A family Court can order an enquiry to find out the truth even without the consent of the parties before it, the Kerala High Court has held.
In the judgment, the court said, “It is also to be remembered that the disputes amenable before the Family Court sometimes may require to follow the rules of adversarial litigation. But that does not mean that the family court Judge is restrained from conducting enquiry related to the truth, as in an inquisitorial model. To find out the truth, the Family Court does not require the consent of the parties. If fairness is reflected in any of the approaches, such an approach is clothed with legal protection.”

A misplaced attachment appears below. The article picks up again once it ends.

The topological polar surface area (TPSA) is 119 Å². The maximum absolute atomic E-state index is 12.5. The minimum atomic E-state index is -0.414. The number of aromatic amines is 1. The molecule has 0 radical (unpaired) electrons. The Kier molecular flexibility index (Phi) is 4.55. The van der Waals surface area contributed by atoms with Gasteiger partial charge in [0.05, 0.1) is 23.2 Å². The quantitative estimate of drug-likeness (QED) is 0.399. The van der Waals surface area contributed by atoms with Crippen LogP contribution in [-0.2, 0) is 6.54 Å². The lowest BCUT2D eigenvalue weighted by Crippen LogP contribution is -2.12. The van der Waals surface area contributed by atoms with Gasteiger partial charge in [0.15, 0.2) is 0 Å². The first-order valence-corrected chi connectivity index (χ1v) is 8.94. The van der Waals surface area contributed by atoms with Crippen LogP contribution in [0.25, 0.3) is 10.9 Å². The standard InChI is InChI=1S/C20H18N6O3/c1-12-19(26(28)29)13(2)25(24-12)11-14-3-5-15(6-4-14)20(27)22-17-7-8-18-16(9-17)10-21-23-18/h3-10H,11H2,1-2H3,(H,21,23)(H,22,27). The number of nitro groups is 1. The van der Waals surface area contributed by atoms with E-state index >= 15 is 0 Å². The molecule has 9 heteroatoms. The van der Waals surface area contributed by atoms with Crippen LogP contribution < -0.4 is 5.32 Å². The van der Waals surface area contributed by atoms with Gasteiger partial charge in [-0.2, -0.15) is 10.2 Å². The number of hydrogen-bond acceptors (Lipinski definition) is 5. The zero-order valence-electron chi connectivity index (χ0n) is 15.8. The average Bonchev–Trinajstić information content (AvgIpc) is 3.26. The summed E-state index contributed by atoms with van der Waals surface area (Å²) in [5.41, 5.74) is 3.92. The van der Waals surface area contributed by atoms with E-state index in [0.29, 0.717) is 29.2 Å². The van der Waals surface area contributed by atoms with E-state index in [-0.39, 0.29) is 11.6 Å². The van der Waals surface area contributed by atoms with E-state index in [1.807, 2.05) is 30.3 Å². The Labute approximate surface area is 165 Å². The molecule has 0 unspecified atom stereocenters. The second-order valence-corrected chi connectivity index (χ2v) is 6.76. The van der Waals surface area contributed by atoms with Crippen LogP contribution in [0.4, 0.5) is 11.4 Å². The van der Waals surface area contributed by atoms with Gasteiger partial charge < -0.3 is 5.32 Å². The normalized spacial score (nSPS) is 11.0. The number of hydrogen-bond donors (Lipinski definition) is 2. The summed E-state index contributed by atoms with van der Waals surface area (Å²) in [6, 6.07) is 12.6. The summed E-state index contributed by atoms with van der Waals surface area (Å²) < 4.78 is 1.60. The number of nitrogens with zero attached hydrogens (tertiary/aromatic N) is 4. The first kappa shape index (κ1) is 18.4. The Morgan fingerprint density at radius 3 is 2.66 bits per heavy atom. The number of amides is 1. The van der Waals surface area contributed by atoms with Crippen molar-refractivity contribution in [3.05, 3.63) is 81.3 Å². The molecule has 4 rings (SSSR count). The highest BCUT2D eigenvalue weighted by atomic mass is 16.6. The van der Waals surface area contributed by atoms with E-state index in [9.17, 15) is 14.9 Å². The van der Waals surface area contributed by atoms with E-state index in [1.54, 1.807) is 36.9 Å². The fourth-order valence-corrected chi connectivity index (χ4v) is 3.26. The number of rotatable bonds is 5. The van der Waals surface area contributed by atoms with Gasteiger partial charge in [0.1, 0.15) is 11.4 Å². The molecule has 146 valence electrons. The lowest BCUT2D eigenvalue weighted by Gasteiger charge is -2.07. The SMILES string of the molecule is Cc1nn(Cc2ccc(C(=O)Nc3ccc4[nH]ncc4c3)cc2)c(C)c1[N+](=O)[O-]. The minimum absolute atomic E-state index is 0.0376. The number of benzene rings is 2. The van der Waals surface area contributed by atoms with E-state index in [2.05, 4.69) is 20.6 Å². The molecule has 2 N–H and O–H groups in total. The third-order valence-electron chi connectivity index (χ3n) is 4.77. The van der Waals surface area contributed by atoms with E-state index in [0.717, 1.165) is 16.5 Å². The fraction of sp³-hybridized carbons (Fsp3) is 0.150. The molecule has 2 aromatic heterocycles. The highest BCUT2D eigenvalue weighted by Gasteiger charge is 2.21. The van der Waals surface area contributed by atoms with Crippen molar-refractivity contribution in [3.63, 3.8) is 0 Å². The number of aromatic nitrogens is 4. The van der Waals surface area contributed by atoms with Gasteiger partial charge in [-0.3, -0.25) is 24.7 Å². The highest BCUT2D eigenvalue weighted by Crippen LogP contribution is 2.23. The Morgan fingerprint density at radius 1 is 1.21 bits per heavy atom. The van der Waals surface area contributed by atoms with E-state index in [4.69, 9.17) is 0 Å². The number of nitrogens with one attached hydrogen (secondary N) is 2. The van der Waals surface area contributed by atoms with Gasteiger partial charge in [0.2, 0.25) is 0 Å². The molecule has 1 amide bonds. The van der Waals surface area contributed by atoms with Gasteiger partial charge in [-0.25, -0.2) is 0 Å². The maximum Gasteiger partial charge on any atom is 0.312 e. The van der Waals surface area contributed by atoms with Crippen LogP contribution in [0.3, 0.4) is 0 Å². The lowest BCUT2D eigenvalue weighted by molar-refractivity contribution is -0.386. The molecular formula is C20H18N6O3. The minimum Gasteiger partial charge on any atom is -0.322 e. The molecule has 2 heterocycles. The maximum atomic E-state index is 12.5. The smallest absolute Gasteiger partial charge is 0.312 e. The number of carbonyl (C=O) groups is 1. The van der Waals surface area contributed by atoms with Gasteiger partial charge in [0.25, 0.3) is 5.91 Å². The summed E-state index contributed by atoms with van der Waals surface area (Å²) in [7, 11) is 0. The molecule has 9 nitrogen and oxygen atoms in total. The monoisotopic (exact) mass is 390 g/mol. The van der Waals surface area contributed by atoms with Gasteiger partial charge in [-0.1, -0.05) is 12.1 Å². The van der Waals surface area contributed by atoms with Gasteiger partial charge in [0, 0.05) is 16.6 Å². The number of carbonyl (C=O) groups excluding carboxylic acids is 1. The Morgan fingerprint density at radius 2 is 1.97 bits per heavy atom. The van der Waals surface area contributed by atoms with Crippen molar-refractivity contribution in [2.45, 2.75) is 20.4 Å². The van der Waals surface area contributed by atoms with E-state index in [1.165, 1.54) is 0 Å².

Further, the court said a family court is given the power, under section 10(3) of the Family Courts Act, 1984, to lay down its own procedure with a view to arrive at a settlement or to enquire into the truth of the facts alleged.
Stating that many of the disputes before a family court arise from unidentified psychological and physical issues, the court said a family court can make use of the assistance of experts, such as doctors, to resolve disputes. The court noted that such steps are hardly being taken by family courts in the state and directed the registry to file a report on whether such assistance is being provided in family courts now.